Orchids of Western Australia Gianpiero Ferrari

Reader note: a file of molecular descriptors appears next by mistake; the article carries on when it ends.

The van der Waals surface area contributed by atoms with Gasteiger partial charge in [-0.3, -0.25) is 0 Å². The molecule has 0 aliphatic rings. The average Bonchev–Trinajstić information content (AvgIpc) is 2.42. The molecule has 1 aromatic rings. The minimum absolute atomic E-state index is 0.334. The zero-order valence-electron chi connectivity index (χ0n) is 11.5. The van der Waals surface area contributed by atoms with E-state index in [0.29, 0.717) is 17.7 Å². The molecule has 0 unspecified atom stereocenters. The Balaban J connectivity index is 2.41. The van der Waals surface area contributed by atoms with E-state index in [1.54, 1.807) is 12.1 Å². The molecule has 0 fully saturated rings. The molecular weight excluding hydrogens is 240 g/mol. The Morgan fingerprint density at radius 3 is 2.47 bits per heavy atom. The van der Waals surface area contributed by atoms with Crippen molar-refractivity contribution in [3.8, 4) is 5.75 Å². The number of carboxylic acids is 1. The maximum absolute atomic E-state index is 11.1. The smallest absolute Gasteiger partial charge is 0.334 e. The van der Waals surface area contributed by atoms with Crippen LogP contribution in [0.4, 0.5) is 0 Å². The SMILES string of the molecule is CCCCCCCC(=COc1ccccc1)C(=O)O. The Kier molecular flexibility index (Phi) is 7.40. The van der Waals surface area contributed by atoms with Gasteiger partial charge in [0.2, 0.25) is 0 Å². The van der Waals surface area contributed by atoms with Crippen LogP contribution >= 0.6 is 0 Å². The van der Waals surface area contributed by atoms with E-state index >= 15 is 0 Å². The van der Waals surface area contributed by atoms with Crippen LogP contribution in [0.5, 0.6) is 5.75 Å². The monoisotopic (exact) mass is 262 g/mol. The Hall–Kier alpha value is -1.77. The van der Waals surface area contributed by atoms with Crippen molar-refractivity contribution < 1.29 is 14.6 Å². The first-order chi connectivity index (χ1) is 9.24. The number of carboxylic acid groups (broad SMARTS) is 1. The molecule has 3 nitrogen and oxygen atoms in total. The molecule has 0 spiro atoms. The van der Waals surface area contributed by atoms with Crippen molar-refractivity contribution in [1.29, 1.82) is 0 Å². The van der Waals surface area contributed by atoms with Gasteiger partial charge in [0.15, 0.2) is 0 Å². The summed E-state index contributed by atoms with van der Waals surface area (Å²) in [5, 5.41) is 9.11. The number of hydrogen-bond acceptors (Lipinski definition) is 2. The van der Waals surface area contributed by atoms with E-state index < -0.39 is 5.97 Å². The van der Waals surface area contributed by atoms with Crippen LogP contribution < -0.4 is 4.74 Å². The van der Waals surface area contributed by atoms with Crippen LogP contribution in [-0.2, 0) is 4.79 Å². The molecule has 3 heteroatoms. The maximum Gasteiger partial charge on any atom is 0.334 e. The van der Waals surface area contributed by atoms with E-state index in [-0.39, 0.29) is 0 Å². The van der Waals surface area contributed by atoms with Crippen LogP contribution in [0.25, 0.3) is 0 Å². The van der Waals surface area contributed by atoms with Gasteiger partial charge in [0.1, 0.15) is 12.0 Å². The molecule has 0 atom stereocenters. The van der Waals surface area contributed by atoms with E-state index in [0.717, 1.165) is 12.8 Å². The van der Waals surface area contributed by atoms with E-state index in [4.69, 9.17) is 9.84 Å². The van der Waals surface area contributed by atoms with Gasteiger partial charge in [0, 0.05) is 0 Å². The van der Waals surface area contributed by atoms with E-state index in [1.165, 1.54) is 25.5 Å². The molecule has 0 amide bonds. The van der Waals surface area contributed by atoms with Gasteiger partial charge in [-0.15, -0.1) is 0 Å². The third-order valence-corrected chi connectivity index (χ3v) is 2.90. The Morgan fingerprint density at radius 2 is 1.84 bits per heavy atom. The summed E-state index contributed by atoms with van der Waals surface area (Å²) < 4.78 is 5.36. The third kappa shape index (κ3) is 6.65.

This was Gian’s first trip to Australia just over a year ago, and was a change to the original plan which was to visit Queensland. However at that time that region was suffering from very serious flooding. A bit of re- planning saw a different flight to Darwin in the Northern Territories followed by a drive down the west coast to Perth. Whilst that might sound straightforward it is an enormous distance through mainly desert.The area around Darwin is more tropical forest and you can find crocodiles etc. there. Once out of Darwin you are more or less on your own. Gian travelled by campervan, and in places the tarmac runs out and dust tracksbegin. Often you will only see a handful of traffic all day, and the secret to travelling is to fill up the tank and then venture on to the next town to stop overnight and take some pictures. You can stop just about anywhere, but camp sites are better as you can plug into the electric and use shower facilities. You are likely to encounter large road trains of freight up to 70 metres long. Much of the land is aboriginal, and sometimes out of bounds. This is mainly due to keeping natural habitats where humans don’t interfere by introducing non-native animals or plants as well as pests and diseases. The winter is very dry, and with desert conditions there aren’t many orchids around – until you come to the south. Fortunately Gian is at home with wildlife just as much as plants, and we were treated to a colourful array of birds. Azure and Forest Kingfishers were stunning, and almost put the Kookaburra to shame. Others include the Lily Trotter, Herons, Musk Lapwing, Bandit Lapwing, and around 70 species of Finches – with the crimson a brilliant colour. The Emu is seldom seen, but is around – as are the ubiquitous Kangaroo. There are 29 species of pigeon, and the Rainbow Bee Eater is a flash of colour. It is worth noting that the weather is usually either very windy (the Freemantle Doctor) or full of insects. In the southern hemisphere October is the start of spring, and flowers were starting to bloom in profusion. Kapok, Cassia, and Acacia were common, as was Sticky Kurrajong which had scarlet flowers prior to leaves growing. A plant that the Aussies know as Poison Morning Glory contains toxins that help to control introduced feral cats and dogs (the native animals are immune).Moving down the coast to Shark Bay you will find a World Heritage site. This is a shell beach fronting a very dry bay. Many types of Banksia and Anenomies are found here. The banksias need fires to clear the ground and open the seed capsules for sowing. In this area there are lots of parrots and cockatiels.Finally the long drive reached Perth. This is a very pretty city with lots of interspersed parks and lakes, and a good base to explore the hinterland. South of Perth the land is more of a scrubby woodland, and these contain the orchids that the trip set out to find. The custard orchid (Thelymitra villosa) is a yellow terrestrial – as are almost all of the local orchids. The Dancing Bee orchid (Caladenia discoidea) is a slender plant that sways in the constant breeze, and the lip mimics a dancing bee. the Blue China orchid (Cyanicula gemmata) was blue, and the Cowslip orchid (Caladenia flava) is yellow. The Dense Mignonette (Microtis media subsp. densiflora) grows in the thousands covering the forest floor.  The Midge orchid (Cyrtostylis huegelii), Praying Mantis orchid (?) has an interesting shape as does the Pink Fairy orchid (Caladenia latifolia). The Rabbit orchid (Leptoceras menziesii) has 2″ flowers. Various Sun orchids (Thelymitra sp.) include a bright blue one, and there are 84 species of Spider orchids. This was followed by a 10 minute slideshow of local flora and fauna including pea family, bottle brush, Freesias etc.. Many plants have thick leaves, or are succulent, and hairy leaves helps reduce perspiration. All in all a very good talk despite being low on actual orchid content. Gianpiero is an excellent photographer and we were all captivated. NB, I found the following list of SW Australian orchids on the web, and this helped me to put botanical names to the common names that Gian used – Ed. – www.atoz-visual.com/downloads/CompleteOrchid-List.pdf